Fall harvest can be an exciting yet stressful time. Taking the time to select the proper equipment, making sure it is ready to go, hiring the right drivers and planning for success will reduce downtime and stress.
OSHA in Vegetable Processing
Author: Jake Jennings
There are several specialized areas in vegetable processing that cause concern for OSHA due to the severity of injuries that may occur. While not currently tagged in a Special Emphasis Program, an increase in frequency and severity of injuries/illnesses in vegetable processing would spark OSHA’s interest to assign more onsite inspections. To better understand about OSHA we will examine the most common reasons for an OSHA visit and then the most serious potential OSHA violations in vegetable processing.
Although many employers think OSHA has a "black list" of employers to target for inspections, actually they have a much more methodical approach to scheduling. For vegetable processing, the three most common reasons OSHA may schedule inspections would be:
- Complaint Inspections – Employee safety complaints sent or called in to OSHA alleging a violation of OSHA standards. In some cases OSHA will send a complaint letter to the company requesting an in-house investigation into the complaint items and the corrective action taken. For more serious alleged violations, OSHA will conduct an onsite investigation.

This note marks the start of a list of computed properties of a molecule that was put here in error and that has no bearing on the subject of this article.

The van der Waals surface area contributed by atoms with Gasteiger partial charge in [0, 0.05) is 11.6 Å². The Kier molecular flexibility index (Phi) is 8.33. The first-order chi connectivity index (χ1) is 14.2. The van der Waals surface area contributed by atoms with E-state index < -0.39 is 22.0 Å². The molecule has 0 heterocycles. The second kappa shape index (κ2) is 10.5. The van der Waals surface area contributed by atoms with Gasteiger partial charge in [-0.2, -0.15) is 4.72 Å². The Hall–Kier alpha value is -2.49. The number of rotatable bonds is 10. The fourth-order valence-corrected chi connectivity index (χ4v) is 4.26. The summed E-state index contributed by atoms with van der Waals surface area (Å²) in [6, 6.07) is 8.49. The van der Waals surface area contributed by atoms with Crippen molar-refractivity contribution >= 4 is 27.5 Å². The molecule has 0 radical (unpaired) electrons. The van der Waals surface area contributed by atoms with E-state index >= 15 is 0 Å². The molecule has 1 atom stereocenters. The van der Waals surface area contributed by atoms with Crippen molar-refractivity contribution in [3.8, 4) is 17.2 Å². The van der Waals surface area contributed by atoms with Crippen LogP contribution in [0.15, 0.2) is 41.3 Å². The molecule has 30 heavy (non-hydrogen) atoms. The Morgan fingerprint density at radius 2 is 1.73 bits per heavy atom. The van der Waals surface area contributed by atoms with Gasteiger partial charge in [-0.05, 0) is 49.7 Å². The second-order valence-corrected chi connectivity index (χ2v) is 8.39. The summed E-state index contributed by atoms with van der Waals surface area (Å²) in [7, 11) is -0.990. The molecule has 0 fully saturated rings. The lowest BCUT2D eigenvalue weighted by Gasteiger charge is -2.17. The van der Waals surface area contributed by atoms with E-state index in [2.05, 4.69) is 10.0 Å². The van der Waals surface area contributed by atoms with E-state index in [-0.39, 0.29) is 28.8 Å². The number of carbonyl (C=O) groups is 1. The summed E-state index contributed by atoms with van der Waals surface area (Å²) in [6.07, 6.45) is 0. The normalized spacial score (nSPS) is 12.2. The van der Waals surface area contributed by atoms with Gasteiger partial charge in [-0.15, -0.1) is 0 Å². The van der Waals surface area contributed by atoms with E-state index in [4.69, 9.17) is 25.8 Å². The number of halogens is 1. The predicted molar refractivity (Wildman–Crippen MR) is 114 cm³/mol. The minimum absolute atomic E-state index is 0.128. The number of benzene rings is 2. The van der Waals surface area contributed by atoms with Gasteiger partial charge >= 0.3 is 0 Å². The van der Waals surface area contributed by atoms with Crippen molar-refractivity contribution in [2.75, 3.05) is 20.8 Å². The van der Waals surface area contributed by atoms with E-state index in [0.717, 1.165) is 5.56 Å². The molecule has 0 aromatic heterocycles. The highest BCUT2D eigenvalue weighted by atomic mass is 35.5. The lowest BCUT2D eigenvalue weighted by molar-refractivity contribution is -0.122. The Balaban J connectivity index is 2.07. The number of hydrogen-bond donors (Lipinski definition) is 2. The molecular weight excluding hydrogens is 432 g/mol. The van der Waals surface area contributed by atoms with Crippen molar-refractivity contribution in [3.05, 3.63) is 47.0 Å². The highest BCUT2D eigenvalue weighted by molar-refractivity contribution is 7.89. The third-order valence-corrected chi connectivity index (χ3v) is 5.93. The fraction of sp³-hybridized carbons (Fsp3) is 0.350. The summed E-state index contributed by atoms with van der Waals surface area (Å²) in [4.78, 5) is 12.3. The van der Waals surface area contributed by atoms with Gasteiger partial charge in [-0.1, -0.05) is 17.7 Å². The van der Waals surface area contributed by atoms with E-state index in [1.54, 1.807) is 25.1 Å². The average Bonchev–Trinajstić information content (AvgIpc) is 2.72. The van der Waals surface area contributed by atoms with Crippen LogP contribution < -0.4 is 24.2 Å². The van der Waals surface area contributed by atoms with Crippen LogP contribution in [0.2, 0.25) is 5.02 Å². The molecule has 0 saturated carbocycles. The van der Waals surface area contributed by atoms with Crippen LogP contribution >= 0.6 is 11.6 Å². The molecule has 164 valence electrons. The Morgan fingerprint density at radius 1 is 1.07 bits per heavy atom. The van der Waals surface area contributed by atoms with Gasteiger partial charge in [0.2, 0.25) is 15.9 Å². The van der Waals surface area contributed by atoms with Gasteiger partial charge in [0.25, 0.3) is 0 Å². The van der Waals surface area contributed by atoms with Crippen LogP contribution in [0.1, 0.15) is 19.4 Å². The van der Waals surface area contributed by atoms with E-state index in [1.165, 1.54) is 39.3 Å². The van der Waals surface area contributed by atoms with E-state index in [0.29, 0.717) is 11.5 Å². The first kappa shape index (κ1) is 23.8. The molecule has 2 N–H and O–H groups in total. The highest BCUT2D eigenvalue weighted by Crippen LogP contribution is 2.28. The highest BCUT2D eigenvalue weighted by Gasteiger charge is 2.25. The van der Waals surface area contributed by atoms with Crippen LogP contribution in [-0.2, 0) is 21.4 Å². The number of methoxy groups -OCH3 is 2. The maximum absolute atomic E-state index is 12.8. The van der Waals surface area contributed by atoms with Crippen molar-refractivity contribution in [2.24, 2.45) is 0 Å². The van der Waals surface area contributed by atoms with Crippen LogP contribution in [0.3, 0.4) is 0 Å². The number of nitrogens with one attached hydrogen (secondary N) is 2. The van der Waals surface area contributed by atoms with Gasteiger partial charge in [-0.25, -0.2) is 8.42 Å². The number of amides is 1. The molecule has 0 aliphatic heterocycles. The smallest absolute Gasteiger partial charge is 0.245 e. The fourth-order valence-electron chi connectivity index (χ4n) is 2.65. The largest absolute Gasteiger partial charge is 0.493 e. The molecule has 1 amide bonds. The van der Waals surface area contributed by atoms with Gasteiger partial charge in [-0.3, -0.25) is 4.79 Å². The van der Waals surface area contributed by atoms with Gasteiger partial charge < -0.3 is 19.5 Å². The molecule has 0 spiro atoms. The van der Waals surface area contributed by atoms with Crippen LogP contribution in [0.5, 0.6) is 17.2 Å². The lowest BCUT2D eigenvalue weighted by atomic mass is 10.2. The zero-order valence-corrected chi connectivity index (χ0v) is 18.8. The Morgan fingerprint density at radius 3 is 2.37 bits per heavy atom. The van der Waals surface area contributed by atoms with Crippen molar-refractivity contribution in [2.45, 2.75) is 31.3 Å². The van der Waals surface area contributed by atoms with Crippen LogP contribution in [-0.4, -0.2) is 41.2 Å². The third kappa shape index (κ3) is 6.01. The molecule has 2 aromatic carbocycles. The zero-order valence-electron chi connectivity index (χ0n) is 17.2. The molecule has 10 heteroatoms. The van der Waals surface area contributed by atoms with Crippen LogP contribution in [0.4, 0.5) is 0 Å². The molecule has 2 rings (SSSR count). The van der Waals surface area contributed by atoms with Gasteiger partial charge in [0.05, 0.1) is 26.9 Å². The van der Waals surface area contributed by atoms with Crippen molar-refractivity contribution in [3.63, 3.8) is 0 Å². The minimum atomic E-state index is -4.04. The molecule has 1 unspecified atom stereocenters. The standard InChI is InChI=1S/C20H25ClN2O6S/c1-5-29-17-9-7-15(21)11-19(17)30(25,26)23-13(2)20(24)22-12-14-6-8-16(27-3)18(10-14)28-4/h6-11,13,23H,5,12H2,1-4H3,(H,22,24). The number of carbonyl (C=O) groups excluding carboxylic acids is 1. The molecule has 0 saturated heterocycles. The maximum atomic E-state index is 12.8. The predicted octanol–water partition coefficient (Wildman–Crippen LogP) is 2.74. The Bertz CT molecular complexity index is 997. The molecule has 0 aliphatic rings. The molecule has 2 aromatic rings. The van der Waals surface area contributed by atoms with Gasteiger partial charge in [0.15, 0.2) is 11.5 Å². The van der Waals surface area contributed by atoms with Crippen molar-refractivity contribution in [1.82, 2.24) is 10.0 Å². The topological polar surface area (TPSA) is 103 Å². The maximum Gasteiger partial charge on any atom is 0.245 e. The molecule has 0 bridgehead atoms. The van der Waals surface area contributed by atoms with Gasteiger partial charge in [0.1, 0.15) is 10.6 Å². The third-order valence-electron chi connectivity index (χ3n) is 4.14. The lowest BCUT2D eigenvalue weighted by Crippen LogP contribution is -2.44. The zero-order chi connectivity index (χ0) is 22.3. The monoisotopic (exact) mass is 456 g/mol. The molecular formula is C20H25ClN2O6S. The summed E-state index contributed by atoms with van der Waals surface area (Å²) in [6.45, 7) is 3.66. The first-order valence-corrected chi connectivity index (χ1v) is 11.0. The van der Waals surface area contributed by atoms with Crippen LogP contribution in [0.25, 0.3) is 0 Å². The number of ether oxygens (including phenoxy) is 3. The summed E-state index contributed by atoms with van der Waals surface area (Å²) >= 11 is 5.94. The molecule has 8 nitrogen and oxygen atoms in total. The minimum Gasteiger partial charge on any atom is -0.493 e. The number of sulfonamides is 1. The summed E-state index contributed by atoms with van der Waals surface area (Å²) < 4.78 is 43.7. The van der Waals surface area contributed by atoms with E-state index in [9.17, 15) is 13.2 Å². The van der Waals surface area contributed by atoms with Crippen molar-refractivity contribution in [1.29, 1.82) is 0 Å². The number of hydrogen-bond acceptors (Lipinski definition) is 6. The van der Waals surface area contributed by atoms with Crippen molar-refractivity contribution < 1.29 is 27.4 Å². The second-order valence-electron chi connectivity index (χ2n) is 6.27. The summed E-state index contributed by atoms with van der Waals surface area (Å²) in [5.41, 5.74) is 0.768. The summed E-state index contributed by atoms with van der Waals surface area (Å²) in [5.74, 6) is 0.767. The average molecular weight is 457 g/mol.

- Accident Investigations related to a work-related employee injury resulting in the loss of an eye, amputation, or in-patient hospitalization (not just seen and treated for the injury at the hospital). If any of the above injuries do occur the employer has 24 hours to call and report to their local OSHA office (8 hours in California). Once notified OSHA will either send a letter to the company requesting they conduct an in-house investigation to determine the cause of the accident and the corrective action taken or for more serious alleged violations, OSHA will conduct an onsite investigation. Should a fatality occur, the company must notify OSHA within 8 hours and an onsite inspection will occur.